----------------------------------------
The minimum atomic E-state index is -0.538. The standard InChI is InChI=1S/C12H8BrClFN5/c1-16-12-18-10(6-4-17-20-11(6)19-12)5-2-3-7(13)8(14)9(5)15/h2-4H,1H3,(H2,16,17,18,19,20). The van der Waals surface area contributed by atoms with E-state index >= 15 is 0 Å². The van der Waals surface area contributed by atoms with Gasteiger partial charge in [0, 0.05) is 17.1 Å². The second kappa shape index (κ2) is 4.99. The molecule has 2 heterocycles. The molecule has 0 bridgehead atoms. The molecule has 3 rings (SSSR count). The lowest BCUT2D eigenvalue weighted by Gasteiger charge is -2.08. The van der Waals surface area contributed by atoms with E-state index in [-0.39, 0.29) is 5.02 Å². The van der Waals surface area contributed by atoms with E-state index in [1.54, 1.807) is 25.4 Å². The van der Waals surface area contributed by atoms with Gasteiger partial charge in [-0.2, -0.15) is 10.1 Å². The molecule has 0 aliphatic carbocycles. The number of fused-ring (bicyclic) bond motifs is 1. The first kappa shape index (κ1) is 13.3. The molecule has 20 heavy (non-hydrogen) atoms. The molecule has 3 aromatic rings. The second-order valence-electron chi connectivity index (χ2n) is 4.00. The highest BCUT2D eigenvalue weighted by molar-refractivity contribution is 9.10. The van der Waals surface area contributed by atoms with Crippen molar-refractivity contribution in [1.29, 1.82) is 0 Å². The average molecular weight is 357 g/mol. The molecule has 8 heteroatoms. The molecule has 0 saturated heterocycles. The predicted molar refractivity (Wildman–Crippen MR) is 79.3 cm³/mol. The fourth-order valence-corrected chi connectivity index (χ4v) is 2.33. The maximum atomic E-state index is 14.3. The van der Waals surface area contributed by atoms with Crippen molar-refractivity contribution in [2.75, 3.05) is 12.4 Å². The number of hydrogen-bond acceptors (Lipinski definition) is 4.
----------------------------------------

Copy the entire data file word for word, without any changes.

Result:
The minimum atomic E-state index is -0.538. The standard InChI is InChI=1S/C12H8BrClFN5/c1-16-12-18-10(6-4-17-20-11(6)19-12)5-2-3-7(13)8(14)9(5)15/h2-4H,1H3,(H2,16,17,18,19,20). The van der Waals surface area contributed by atoms with E-state index >= 15 is 0 Å². The van der Waals surface area contributed by atoms with Gasteiger partial charge in [0, 0.05) is 17.1 Å². The second kappa shape index (κ2) is 4.99. The molecule has 2 heterocycles. The molecule has 0 bridgehead atoms. The molecule has 3 rings (SSSR count). The lowest BCUT2D eigenvalue weighted by Gasteiger charge is -2.08. The van der Waals surface area contributed by atoms with E-state index in [-0.39, 0.29) is 5.02 Å². The van der Waals surface area contributed by atoms with E-state index in [1.54, 1.807) is 25.4 Å². The van der Waals surface area contributed by atoms with Gasteiger partial charge in [-0.2, -0.15) is 10.1 Å². The molecule has 0 aliphatic carbocycles. The number of fused-ring (bicyclic) bond motifs is 1. The first kappa shape index (κ1) is 13.3. The molecule has 20 heavy (non-hydrogen) atoms. The molecule has 3 aromatic rings. The second-order valence-electron chi connectivity index (χ2n) is 4.00. The highest BCUT2D eigenvalue weighted by molar-refractivity contribution is 9.10. The van der Waals surface area contributed by atoms with Crippen molar-refractivity contribution in [1.29, 1.82) is 0 Å². The average molecular weight is 357 g/mol. The molecule has 8 heteroatoms. The molecule has 0 saturated heterocycles. The predicted molar refractivity (Wildman–Crippen MR) is 79.3 cm³/mol. The fourth-order valence-corrected chi connectivity index (χ4v) is 2.33. The maximum atomic E-state index is 14.3. The van der Waals surface area contributed by atoms with Crippen molar-refractivity contribution in [2.75, 3.05) is 12.4 Å². The number of hydrogen-bond acceptors (Lipinski definition) is 4.